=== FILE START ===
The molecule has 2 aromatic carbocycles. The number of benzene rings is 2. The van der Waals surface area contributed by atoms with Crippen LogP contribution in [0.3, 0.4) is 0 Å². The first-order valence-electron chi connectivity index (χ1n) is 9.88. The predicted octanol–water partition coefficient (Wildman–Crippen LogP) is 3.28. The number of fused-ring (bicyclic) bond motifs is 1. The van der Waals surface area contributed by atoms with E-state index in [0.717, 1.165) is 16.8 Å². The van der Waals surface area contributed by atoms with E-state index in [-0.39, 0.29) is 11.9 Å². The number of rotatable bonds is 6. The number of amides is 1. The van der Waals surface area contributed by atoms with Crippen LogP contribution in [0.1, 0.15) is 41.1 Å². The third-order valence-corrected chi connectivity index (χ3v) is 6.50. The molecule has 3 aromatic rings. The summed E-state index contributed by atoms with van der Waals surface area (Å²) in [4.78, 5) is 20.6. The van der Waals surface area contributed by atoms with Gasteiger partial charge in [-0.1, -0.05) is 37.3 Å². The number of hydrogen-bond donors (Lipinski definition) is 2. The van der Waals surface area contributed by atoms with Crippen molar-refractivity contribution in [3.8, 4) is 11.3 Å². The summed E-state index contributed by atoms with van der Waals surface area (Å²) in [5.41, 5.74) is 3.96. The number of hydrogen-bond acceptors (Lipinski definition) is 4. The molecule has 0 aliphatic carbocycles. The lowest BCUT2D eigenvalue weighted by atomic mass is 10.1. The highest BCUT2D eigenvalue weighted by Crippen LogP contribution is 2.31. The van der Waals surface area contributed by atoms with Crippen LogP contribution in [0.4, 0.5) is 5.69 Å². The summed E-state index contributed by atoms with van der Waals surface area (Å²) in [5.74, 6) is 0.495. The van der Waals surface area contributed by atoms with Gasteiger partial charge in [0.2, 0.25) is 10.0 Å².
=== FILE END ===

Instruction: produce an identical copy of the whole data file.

The molecule has 2 aromatic carbocycles. The number of benzene rings is 2. The van der Waals surface area contributed by atoms with Crippen LogP contribution in [0.3, 0.4) is 0 Å². The first-order valence-electron chi connectivity index (χ1n) is 9.88. The predicted octanol–water partition coefficient (Wildman–Crippen LogP) is 3.28. The number of fused-ring (bicyclic) bond motifs is 1. The van der Waals surface area contributed by atoms with E-state index in [0.717, 1.165) is 16.8 Å². The van der Waals surface area contributed by atoms with E-state index in [-0.39, 0.29) is 11.9 Å². The number of rotatable bonds is 6. The number of amides is 1. The van der Waals surface area contributed by atoms with Crippen LogP contribution in [0.1, 0.15) is 41.1 Å². The third-order valence-corrected chi connectivity index (χ3v) is 6.50. The molecule has 3 aromatic rings. The summed E-state index contributed by atoms with van der Waals surface area (Å²) in [4.78, 5) is 20.6. The van der Waals surface area contributed by atoms with Gasteiger partial charge in [-0.1, -0.05) is 37.3 Å². The number of hydrogen-bond donors (Lipinski definition) is 2. The van der Waals surface area contributed by atoms with Crippen molar-refractivity contribution in [3.8, 4) is 11.3 Å². The summed E-state index contributed by atoms with van der Waals surface area (Å²) in [5.41, 5.74) is 3.96. The number of hydrogen-bond acceptors (Lipinski definition) is 4. The molecule has 0 aliphatic carbocycles. The lowest BCUT2D eigenvalue weighted by atomic mass is 10.1. The highest BCUT2D eigenvalue weighted by Crippen LogP contribution is 2.31. The van der Waals surface area contributed by atoms with Crippen LogP contribution in [0.4, 0.5) is 5.69 Å². The summed E-state index contributed by atoms with van der Waals surface area (Å²) in [5.74, 6) is 0.495. The van der Waals surface area contributed by atoms with Gasteiger partial charge in [0.2, 0.25) is 10.0 Å².